As a broadly trained environmental social scientist, he chooses to primarily focus on research projects that interrogate various aspects of the complex relationship between the environment and human society with a solution-oriented lens. His research interests examine the human dimensions of marine conservation, fisheries, ocean governance, and global environmental change. Prior to his current position, he was a SSHRC Postdoctoral Fellow at UBC with Dr. Terre Satterfield and Dr. Kai Chan. For his doctoral research, supported by a Trudeau Scholarship and a SSHRC Joseph Armand Bombardier Canada Graduate Scholar Award, he worked with Dr. Phil Dearden as part of Project IMPAACT and the Marine Protected Areas Research Group at the University of Victoria. His dissertation focused on various aspects of the relationship between marine protected areas, climate change, and local livelihoods on the Andaman coast of Thailand. His Master’s research with Dr. Harvey Lemelin at Lakehead University focused on the role of a Canadian national park in the social, cultural, political, and economic development of the Lutsel K’e Dene First Nation in the Northwest Territories, Canada. He was given the Canadian Association of Geographers Robin P. Armstrong Award for his thesis. His current research activities include projects focusing on such topics as marine protected area governance in Canada and the Mediterranean Sea, responses of small-scale fishing communities to environmental change in Thailand and Canada, integration of indigenous and local community needs and perspectives into conservation globally, marine conservation planning initiatives in Mexico, the consideration of equity and access in fisheries management in Canada, and the human dimensions of large-scale marine protected areas.


Natalie Baird, a Master’s student at the University of Manitoba, has completed an Arctic-focused project with the Inuit community of Pangnirtung, Nunavut, which explores the role of participatory video and art making in understanding of social-ecological ocean systems. Her video, Visualizing Changing Oceans: Inuit Knowledge and Participatory Video, is one of 25 finalists for a 2017 SSHRC Storytellers Award. (View video here)


Alava JJ, editor. 2017. Tropical pinnipeds: bio-ecology, threats and conservation.

Alava JJ, Cheung WWL, Ross P, Sumaila UR. 2017. (Global Change BiologyClimate change-contaminant interactions in marine food webs: towards a conceptual framework.

Armitage D, Charles A, Berkes F, editors. 2017. Governing the coastal commons: communities, resilience and transformation.

Bailey M, Vestergaard N, Sumaila UR. 2017. (The WSPC reference on natural resources and environmental policy in the era of global changeOvercoming principal-agent problems to improve cooperative governance of internationally shared fisheries.

Ban NC, Davies TE, Aguilera SE, Brooks C, Cox M, Epstein G, Evans LS, Maxwell SM, Nenadovic M. 2017. (Global Environmental ChangeSocial and ecological effectiveness of large marine protected areas.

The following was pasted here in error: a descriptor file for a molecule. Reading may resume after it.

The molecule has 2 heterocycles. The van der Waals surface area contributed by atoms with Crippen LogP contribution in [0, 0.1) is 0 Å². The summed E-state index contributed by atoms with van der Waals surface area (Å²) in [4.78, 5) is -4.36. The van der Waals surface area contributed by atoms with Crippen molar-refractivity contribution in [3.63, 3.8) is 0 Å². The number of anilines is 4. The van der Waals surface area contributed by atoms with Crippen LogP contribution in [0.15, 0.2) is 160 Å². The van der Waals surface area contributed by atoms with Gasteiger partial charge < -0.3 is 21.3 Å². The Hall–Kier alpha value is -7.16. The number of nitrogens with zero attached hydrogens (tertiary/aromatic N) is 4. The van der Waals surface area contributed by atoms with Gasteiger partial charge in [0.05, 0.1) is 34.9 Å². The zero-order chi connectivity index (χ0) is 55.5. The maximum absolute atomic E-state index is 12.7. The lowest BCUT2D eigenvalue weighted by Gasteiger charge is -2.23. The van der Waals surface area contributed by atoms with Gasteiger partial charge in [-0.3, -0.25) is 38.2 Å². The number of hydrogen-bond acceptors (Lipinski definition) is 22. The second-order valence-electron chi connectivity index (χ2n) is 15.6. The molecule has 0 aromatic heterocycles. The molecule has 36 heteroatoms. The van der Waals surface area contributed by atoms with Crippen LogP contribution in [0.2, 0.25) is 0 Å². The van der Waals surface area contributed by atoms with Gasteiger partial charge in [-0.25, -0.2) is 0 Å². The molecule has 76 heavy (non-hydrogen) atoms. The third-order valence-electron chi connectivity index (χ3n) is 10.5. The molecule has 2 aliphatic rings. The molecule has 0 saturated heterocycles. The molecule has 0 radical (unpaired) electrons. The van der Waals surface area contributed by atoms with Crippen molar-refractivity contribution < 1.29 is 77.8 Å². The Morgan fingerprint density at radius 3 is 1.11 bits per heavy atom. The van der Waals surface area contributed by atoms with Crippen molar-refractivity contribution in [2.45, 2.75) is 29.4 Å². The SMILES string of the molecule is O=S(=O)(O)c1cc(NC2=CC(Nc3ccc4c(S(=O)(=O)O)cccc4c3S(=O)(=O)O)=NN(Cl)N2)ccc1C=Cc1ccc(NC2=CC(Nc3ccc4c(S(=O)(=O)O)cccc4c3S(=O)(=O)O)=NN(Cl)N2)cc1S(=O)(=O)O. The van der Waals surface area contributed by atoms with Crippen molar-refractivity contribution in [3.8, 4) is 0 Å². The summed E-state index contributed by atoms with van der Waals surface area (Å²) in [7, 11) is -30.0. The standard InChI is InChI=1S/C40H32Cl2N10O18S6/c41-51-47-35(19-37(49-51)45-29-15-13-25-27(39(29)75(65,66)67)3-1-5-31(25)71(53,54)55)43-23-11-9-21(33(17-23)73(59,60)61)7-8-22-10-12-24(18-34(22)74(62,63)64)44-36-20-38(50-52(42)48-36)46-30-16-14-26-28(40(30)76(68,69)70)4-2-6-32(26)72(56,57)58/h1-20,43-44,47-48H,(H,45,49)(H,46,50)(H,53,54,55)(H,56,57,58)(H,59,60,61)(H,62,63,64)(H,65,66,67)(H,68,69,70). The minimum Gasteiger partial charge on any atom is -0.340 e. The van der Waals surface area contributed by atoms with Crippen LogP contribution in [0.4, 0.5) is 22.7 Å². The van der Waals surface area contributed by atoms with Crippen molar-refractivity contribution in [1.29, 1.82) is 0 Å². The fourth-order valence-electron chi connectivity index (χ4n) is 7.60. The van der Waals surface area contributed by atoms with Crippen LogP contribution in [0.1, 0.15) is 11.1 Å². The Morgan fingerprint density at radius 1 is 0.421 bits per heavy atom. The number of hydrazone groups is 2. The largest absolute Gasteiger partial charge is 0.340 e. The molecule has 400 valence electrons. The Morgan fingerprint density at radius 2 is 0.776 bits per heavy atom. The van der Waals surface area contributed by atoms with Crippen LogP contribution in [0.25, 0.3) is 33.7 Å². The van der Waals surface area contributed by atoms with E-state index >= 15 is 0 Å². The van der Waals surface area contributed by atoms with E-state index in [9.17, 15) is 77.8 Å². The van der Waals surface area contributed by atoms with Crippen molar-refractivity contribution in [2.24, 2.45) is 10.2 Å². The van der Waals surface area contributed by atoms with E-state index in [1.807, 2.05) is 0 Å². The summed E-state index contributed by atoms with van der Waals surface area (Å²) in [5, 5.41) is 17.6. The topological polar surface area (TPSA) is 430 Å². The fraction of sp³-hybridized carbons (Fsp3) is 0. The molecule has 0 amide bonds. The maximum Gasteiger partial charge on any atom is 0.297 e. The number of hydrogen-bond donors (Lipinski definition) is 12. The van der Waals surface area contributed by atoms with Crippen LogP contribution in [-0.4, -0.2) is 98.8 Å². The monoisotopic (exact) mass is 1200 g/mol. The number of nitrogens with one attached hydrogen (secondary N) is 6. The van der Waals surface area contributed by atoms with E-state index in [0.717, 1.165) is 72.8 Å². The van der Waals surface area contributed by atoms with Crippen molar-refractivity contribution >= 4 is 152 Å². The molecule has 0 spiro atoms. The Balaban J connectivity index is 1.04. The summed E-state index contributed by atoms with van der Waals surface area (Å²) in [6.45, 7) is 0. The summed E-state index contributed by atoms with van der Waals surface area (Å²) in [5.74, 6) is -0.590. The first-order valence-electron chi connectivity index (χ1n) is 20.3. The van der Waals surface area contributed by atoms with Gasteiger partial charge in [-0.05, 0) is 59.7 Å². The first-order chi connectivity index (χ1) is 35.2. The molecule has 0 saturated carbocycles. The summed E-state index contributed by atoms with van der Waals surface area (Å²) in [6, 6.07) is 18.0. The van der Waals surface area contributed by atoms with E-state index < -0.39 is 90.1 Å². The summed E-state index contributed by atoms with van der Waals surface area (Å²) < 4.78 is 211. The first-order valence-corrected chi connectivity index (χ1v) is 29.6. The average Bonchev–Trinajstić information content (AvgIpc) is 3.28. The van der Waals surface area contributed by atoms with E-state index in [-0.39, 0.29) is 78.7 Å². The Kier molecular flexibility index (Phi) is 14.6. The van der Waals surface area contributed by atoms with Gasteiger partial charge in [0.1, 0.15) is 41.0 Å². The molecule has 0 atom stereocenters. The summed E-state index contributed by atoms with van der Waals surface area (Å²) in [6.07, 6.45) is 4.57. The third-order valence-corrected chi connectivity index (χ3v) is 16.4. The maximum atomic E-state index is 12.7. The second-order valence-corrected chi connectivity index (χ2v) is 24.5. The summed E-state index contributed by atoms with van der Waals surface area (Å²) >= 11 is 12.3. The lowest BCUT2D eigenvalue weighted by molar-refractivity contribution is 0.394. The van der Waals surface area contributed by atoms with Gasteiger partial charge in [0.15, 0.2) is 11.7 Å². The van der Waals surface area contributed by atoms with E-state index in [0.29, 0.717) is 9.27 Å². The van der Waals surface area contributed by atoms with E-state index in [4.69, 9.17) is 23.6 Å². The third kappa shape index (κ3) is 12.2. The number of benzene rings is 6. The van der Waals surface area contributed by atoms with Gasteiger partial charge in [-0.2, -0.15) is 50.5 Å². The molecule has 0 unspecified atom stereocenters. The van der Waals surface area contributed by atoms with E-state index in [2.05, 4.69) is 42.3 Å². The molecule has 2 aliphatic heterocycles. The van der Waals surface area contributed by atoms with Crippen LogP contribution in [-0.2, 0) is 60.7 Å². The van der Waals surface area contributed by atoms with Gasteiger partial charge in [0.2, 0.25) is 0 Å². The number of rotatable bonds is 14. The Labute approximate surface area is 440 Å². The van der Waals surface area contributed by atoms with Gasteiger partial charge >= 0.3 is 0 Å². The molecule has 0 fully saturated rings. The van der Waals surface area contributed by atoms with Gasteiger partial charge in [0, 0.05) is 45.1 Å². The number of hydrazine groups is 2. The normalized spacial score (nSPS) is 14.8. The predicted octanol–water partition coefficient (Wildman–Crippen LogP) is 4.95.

Bennett NJ, Teh L, Ota Y, Christie P, Ayers A, Day JC, Franks P, Gilli D, Gruby RL, Kittinger JN, Koehn Z, Lewis N, Parks J, Vierros M, Whitty TS,  Wilhelm A, Wright K, Aburtor JA, Finkbeiner EM, Gaymer CF, Govan H, Gray N, Jarvis RM, Kaplan-Hallam M, Satterfield T. 2017. (Marine PolicyAn appeal for a code of conduct for marine conservation.

Cisneros-Montemayor AM, Cheung WWL, Sumaila UR. 2017. (Data DryadIntegrated metadata database of Canadian marine research.

Harper S, Grubb C, Stiles M, Sumaila UR. 2017. (Coastal ManagementContributions by women to fisheries economies: insights from five maritime countries.

Lancaster D, Volpe JP, Haggarty D, Dearden P, Ban NC. 2017. (Aquatic Conservation: Marine and Freshwater EcosystemsEffectiveness of shore-based remote camera monitoring for quantifying recreational fisher compliance in marine conservation areas.

Scassa T, Taylor F. 2017. (Data Science JournalLegal and ethical issues around incorporating traditional knowledge in polar data infrastructures.

Schuhbauer A, Chuenpagdee R, Cheung WWL, Greer K, Sumaila UR. 2017. (Marine PolicyHow subsidies affect the economic viability of small-scale fisheries.

VanderZwaag DL, Bailey M, Shackell NL. 2017. (Ocean YearbookCanada-U.S. fisheries management in the Gulf of Maine: taking stock and charting future coordinates in the face of climate change.

Whitney CK, Bennett NJ, Ban NC, Allison EH, Armitage D, Blythe JL, Burt JM, Cheung W, Finkbeiner EM, Kaplan-Hallam M, Perry I, Turner NJ, Yumagulova L. 2017. (Ecology and SocietyAdaptive capacity: from assessment to action in coastal social-ecological systems.


La Paz, Mexico, March 22-24, 2017. Cisneros-Montemayor, Andrés; Munro, Gordon; Sanjurjo, E.; Hernandez Trejo, V.; Sumaila, Rashid.
Strategies and rationale for fishery subsidy reform. North American Association of Fisheries Economists Forum.

La Paz, Mexico, March 22-24, 2017. Schuhbauer, Anna; Cisneros-Montemayor Andrés; Sumaila, Rashid.
Economic viability of small- compared to large-scale fisheries using Mexico as an example. North American Association of Fisheries Economists Forum.

La Paz, Mexico, March 22-24, 2017. Sumaila, Rashid. 2017.
Fisheries subsidies: why should you care about them? North American Association of Fisheries Economists Forum.

London, UK, March 17, 2017. Sumaila, Rashid.
Fishing in troubled waters: geopolitics and resource security. 10th International Illegal Unreported and Unregulated Fishing Forum.

Waterloo, ON, March 2, 2017. Ban, Natalie.
A social-ecological systems perspective of rapid change. Coastal Watersheds in the Anthropocene: Understanding Rapid Change and Implication for People and Ecosystems.

Waterloo, ON, March 2, 2017. Cheung, William.
The future of Canadian fisheries under multiple human drivers. Coastal Watersheds in the Anthropocene: Understanding Rapid Change and Implication for People and Ecosystems.

Waterloo, ON, March 2, 2017. Cheunpagdee, Ratana.
A transdisciplinary perspective on change. Coastal Watersheds in the Anthropocene: Understanding Rapid Change and Implication for People and Ecosystems.

Waterloo, ON, March 2, 2017. VanderZwaag, David.
Canadian ocean governance in the Anthropocene: legal laments and promises. Coastal Watersheds in the Anthropocene: Understanding Rapid Change and Implication for People and Ecosystems.

Please see our website for a complete list of publications and presentations by Working Group.